If you’re new to canning (or puttin’ by as my grandma used to say), it can be a little hard to navigate the conflicting information that you find on the internet these days.
There is lots of bad information out there and I believe it’s really important, especially for new canners, that you have accurate information about what is and what is not safe to do.
And since I want you to love canning like I do, I want to help you separate the good from the bad.
So, I have compiled a list of common canning mistakes that I’ve found frequently online that can actually be dangerous.
I want you to be safe my friend!
So let’s just dive right in, shall we?
#1. Not Adjusting Processing Time or Pressure
There are so many canning recipes out there that don’t give you a reminder to adjust the processing for your altitude.
And newer canners may not even know that’s a thing!
The reality is that all canning recipes are written for processing at sea level. If you love at a higher elevation than that, which about 2/3 of y’all do, you must make adjustments for your food to be safe.
You can find your elevation by going to this website here: Free Map Tools. Just plug in your address and it will tell you what it is.
Now you need and Altitude Adjustment Chart. Follow that link and you will take you straight to one here on my site.
#2. Using a Waterbath Canner for Low Acid Foods
Waterbath canning is only safe for high acid foods like fruits and berries, and salsa and pickles.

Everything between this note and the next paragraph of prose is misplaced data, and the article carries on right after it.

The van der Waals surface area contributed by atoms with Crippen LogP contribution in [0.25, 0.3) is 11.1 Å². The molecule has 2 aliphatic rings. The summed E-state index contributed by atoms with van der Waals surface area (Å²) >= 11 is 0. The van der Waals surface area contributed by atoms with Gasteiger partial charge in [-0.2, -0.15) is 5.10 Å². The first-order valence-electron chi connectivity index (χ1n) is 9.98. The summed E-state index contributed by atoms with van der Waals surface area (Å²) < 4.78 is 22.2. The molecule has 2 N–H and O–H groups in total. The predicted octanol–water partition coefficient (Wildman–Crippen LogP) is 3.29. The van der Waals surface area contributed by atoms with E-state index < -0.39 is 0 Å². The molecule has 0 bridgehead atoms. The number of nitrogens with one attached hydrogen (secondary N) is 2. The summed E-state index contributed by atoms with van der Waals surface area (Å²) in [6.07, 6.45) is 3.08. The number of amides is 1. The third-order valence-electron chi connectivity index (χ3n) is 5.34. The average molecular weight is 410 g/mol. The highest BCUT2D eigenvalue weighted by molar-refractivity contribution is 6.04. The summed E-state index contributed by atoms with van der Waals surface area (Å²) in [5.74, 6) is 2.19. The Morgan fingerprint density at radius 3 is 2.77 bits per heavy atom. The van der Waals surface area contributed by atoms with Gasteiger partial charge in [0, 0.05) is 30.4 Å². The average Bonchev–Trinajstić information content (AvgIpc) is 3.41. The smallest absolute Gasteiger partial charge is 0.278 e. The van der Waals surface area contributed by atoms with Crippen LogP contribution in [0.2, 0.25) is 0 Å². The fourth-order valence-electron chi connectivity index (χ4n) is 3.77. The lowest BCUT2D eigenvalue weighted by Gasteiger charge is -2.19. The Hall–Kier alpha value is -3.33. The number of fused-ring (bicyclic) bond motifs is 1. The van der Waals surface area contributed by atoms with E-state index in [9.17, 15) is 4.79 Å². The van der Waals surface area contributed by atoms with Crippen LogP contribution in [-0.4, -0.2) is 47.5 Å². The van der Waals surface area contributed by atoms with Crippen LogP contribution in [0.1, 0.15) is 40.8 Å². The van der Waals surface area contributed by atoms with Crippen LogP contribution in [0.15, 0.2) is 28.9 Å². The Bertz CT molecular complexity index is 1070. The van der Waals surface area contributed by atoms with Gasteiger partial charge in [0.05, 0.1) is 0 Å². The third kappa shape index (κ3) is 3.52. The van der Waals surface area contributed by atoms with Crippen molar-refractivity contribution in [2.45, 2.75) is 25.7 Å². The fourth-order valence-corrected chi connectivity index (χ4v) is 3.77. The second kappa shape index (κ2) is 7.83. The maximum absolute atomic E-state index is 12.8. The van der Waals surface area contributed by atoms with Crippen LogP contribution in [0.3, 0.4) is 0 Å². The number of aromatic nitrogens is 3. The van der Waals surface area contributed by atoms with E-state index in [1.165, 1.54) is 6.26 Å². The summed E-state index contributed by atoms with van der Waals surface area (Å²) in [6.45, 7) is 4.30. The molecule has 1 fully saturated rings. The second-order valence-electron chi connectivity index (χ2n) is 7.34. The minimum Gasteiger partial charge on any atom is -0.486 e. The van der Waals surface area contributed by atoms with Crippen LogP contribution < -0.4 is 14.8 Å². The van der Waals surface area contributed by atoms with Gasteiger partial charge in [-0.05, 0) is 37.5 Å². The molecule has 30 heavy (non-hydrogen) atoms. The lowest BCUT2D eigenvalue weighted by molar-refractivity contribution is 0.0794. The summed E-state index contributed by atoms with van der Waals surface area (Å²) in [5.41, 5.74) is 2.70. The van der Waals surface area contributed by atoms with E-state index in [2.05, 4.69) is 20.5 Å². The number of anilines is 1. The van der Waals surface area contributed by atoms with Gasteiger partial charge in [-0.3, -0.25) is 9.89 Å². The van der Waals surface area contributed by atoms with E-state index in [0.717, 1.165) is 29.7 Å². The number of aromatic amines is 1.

Non-pickled vegetables, meat, fish, and poultry MUST be processed in a pressure canner.
It is simply not safe to process them any other way!
#3 You Cannot Safety Can Baked Goods!
No matter what anyone online tells you, there is absolutely no way to safely can a cake or brownie or any other baked something at home.
Home canning equipment could never reach the temperature needed to make that safe.
And botulism is not something to mess around with!
You can go to the Utah State University Extension website for more information about this topic.
#4 Oven Canning is NOT a Safe Way to Can Things
You see oven canning all over the internet these days.
People will tell you it’s a great way to store grains and stuff.
There are several things wrong with this.
First of all, canning jars are made to withstand a wet heat, surrounded by steam or water.
The manufacturers of canning jars specifically state that they should not be put into the oven.
Because they could explode. Yikes!
Can you image trying to clean up a bunch of shattered glass out of your oven??
And that’s another reason to not bake in them as well!
The second thing that’s wrong with this process is that there isn’t a way to heat the contents of the jar to a high enough temperature inside a jar inside the oven to kill all the bacteria in it.
But because you are heating it and then the lid seals as is cools off and forms a vacuum.
If there was any moisture in whatever is in the jar, you’ve now released it, warmed it up, and sealed it in.
Perfect conditions for mold and bacteria growth!
So just say no to oven canning!
#5 If You Can Get it in a Can from the Store, You Can Can it at Home
This one scares me a lot.
That information is completely false! There are things that simply cannot be processed safely at home.
For the most up to date canning safely guidelines, always go to the National Center for Home Food Preservation website.
Home canning equipment can’t reach the temperatures necessary to safely can things like milk or cheese.
You will see it on the web, but please don’t do it!
#6 Using Jars that Aren’t Made for Canning